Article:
Nakarid had high blood pressure all through her pregnancy, but the free clinic in their hillside slum on the edge of Caracas had no drugs to treat it, and her mother could not afford the wildly inflated prices in the private pharmacies. When Nakarid’s contractions started, on the night of Dec. 7, Ms. Tovar took her to a nearby maternity clinic, but they were turned away: no beds available there. Same thing at the next clinic. By the time they reached the third, Ms. Tovar, 49, was out of money to pay another taxi, and her daughter was disoriented, dizzy with a shattering headache. Ms. Tovar demanded a bed, and that clinic reluctantly took Nakarid. But she died a few hours after they reached the hospital. The doctors said she had pre-eclampsia; they lacked even a basic intravenous line to treat her.”

Most people in the wealthy parts of North America would have difficulty connecting the idea that becoming pregnant would be death sentence for (some) women.  Maternal mortality rates in Venezuela have significantly increased due to the lack of basic medical services and supplies.

“When Mr. Chavez was first elected, nearly two decades ago, Venezuela had some of the best public health indicators in Latin America. That reflected decades of steady progress: In 1958, at the start of the democratic era, 140 of every 100,000 women died giving birth, but the figure had fallen to 68 women by 1990. When the government finally released 2016 data a few weeks ago, the figure was back up to 112 per 100,000 women. “The health system is so deteriorated that we’re going back in time,” said Rayfael Orihuela, who was the minister responsible for public health in the last government before Mr. Chavez swept to power.

“What do I have when I go to deliver a baby? Only a pair of gloves and maybe a clamp for the cord,” said David Flora, who recently completed a two-year stint as the sole doctor in a referral hospital in Rio Chico, a town three hours’ drive west of Caracas. “If the placenta doesn’t descend, if I need to stop bleeding, if the baby has respiratory distress – I have no way to attend that. I have one bed and a pair of gloves and a line of women waiting at the door to deliver. Women arrive at 40 weeks pregnant with no file, they have had no prenatal care, and I know nothing about them. I don’t even know how many babies are in that belly because they haven’t had an ultrasound. I don’t even have a fetoscope to listen, so I don’t know the size of the pelvis, the size of the baby, if the baby is even alive. If the mother needs a caesarean, she dies.”

AAAAAChilling isn’t it?  If you need a C-section, you’re dead.
AAAAAWhy though?  What is happening in Venezuela?

   “Venezuela is not facing only one crisis but multiple interconnected crises.

  Key among them is the state of the economy. In January 2017, according to estimates by the Finance and Economic Development Commission of the National Assembly (AN), it was predicted that inflation will close this year at 679.73 percent.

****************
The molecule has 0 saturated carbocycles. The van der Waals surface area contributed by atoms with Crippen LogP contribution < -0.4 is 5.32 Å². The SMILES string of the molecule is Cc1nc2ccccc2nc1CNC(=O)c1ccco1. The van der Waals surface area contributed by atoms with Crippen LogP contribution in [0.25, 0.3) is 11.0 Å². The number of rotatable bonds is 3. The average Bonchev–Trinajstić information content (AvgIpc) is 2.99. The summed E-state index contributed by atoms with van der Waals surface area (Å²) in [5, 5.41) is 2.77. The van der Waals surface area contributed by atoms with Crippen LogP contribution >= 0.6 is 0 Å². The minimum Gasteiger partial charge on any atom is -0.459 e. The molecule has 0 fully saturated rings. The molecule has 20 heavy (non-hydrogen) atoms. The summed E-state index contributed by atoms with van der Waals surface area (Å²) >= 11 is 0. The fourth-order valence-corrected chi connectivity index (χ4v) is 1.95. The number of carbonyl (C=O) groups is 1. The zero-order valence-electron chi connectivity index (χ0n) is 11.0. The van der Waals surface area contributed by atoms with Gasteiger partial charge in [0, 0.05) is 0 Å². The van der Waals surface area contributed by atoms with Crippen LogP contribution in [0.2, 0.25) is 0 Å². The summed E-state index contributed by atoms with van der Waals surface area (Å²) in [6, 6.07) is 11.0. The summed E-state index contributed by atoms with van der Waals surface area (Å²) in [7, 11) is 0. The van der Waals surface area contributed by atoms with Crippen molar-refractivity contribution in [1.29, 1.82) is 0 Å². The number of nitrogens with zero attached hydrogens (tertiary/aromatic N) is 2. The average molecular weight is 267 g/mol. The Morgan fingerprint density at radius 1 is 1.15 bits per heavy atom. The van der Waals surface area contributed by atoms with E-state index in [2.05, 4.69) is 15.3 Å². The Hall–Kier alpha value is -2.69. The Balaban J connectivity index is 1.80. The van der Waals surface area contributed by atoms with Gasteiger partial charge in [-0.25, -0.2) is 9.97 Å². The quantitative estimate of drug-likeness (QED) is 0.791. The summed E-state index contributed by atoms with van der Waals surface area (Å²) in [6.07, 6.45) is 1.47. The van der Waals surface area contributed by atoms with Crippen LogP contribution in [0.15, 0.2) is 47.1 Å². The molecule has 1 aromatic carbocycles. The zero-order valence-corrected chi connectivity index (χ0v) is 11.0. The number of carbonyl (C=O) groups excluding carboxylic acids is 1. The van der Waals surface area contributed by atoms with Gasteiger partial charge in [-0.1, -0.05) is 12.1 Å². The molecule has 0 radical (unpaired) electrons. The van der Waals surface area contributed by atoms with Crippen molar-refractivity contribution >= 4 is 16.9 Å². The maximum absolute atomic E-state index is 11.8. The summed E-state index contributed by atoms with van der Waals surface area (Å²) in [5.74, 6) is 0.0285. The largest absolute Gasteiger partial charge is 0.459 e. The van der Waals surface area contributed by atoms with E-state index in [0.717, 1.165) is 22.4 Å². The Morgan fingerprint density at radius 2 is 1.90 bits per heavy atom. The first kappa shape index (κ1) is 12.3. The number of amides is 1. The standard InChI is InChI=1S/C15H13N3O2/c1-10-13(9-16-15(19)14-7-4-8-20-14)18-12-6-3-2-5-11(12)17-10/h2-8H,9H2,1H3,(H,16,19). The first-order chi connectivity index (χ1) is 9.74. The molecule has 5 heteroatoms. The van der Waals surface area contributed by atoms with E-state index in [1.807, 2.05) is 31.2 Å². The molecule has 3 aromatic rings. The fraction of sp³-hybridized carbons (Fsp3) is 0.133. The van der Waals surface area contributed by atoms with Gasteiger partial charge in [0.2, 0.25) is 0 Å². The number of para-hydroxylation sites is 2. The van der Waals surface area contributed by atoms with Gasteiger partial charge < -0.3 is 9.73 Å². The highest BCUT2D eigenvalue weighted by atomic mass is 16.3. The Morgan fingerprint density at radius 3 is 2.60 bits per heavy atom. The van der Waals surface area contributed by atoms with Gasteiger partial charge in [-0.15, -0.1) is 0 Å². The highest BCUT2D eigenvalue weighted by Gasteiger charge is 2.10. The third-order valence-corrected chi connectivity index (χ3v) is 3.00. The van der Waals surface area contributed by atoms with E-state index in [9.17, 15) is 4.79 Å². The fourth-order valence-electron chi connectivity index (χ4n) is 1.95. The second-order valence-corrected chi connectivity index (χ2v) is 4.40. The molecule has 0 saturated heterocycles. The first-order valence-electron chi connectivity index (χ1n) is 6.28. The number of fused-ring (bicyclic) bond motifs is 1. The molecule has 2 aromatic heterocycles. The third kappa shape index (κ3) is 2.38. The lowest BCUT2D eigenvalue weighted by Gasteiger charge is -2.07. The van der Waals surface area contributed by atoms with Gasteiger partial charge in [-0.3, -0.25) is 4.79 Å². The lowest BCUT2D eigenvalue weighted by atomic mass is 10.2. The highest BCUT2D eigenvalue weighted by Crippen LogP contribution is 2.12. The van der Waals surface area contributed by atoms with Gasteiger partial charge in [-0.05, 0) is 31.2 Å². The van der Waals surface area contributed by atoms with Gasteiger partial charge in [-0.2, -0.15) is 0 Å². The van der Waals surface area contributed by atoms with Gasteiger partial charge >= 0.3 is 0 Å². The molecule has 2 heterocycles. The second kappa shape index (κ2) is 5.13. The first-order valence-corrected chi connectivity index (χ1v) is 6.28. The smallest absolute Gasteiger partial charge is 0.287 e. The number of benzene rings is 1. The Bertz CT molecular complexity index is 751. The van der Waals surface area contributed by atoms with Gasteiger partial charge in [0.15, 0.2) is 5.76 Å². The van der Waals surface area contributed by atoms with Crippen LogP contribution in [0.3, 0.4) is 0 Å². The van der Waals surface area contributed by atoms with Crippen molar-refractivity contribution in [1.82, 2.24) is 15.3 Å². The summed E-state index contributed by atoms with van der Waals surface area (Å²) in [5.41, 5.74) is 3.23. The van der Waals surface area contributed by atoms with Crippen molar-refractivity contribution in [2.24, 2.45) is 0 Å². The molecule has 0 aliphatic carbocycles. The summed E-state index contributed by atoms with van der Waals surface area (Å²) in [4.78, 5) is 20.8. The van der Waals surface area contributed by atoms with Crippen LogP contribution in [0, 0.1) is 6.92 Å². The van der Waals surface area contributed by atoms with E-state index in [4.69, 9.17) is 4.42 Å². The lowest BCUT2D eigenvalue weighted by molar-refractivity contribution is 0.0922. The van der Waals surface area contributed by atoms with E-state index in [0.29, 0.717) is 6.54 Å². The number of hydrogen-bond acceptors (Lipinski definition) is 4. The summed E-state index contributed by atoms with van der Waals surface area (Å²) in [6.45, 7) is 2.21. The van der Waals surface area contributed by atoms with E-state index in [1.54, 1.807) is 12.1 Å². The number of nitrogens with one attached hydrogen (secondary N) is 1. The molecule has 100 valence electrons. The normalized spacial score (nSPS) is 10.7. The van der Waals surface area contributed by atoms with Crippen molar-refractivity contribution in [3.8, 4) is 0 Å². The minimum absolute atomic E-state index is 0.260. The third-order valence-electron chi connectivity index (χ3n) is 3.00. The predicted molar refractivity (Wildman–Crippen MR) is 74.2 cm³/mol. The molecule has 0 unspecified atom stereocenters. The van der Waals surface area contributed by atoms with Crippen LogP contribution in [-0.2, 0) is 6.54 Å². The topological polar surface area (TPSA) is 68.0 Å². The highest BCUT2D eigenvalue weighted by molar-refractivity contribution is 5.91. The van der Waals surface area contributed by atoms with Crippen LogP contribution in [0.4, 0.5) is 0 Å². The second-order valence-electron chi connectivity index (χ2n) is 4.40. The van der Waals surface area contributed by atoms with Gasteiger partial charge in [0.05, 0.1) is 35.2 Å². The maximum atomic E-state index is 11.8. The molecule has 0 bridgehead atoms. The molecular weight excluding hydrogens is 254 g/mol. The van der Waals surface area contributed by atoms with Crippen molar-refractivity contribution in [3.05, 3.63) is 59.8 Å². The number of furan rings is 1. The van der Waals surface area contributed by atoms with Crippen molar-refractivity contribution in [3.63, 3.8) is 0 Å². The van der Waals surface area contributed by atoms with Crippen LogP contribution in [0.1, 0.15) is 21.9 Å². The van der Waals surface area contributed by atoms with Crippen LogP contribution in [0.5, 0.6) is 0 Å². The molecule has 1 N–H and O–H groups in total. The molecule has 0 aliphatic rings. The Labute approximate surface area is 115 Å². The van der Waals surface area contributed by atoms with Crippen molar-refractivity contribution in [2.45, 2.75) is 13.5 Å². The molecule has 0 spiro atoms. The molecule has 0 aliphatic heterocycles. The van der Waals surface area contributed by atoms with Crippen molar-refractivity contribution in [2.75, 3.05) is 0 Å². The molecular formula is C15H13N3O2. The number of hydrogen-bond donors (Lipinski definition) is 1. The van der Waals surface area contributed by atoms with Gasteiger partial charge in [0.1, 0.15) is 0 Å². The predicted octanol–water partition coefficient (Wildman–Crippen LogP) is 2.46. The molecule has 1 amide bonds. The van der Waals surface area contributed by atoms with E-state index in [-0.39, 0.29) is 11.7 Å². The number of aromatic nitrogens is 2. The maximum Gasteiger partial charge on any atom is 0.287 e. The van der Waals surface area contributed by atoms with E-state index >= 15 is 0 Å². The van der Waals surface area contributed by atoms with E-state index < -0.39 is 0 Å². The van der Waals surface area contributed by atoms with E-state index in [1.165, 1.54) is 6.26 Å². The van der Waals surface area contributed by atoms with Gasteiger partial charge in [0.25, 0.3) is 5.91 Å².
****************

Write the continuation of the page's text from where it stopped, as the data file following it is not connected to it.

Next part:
However according to the International Monetary Fund, this year and next year’s projection is even higher. The organisation estimates that inflation will reach 720.5 percent this year, the highest in the Americas, and 2,068.5 percent by 2018.

  However, the economic crisis is hitting Venezuela’s public health system the hardest. In the country’s public hospitals, medicine and equipment are increasingly not available.”

AAAAAOuch.

  “Venezuela depends heavily on its oil. It has the largest oil reserves in the world which, in 2014, had 298 billion barrels of proved oil reserves.Oil revenue has sustained Venezuela’s economy for years. During the presidency of Hugo Chavez, the price of oil reached a historic high of $100 a barrel.  The billions of dollars in revenue were used to finance social programmes and food subsidies.

  But when the price of oil fell, those programmes and subsidies became unsustainable.”

  During the rule of Hugo Chavez, the price of key items, food and medicines were reduced. Products became more affordable but they were below the cost of production.  Private companies were expropriated, and to stop people from changing the national currency into dollars, Chavez restricted the access to dollars and fixed the rate.When it became unprofitable for Venezuelan companies to continue producing their own products, the government decided to import them from abroad, using oil money.  But oil prices have been falling since 2014, which has left the economic system unable to maintain the system of subsidies and price controls that functioned during the oil boom years.

  The inability to pay for imports with bolivares coupled with the decline in oil revenues has led to a shortage of goods.  The state has tried to ration food and set their prices, but the consequence is that products have disappeared from shops and ended up in the black market, overpriced.  As many as 85 of every 100 medicines are missing in the country. Shortages are so extreme that patients sometimes take medicines ill-suited for their conditions, doctors warn.

  Given the long litany of woes, some analysts think there are two options before Maduro’s government: to default on its debt or to stop importing food.”

Add in government corruption and massive inequality and it isn’t a much of a stretch to see Venezuela on the downward spiral toward Failed State status.   Another revolution or return to military dictatorship seems to be in the dark future for Venezuela.  Either option though likely won’t help the poorest of the nation, their misery is guaranteed in the years to come.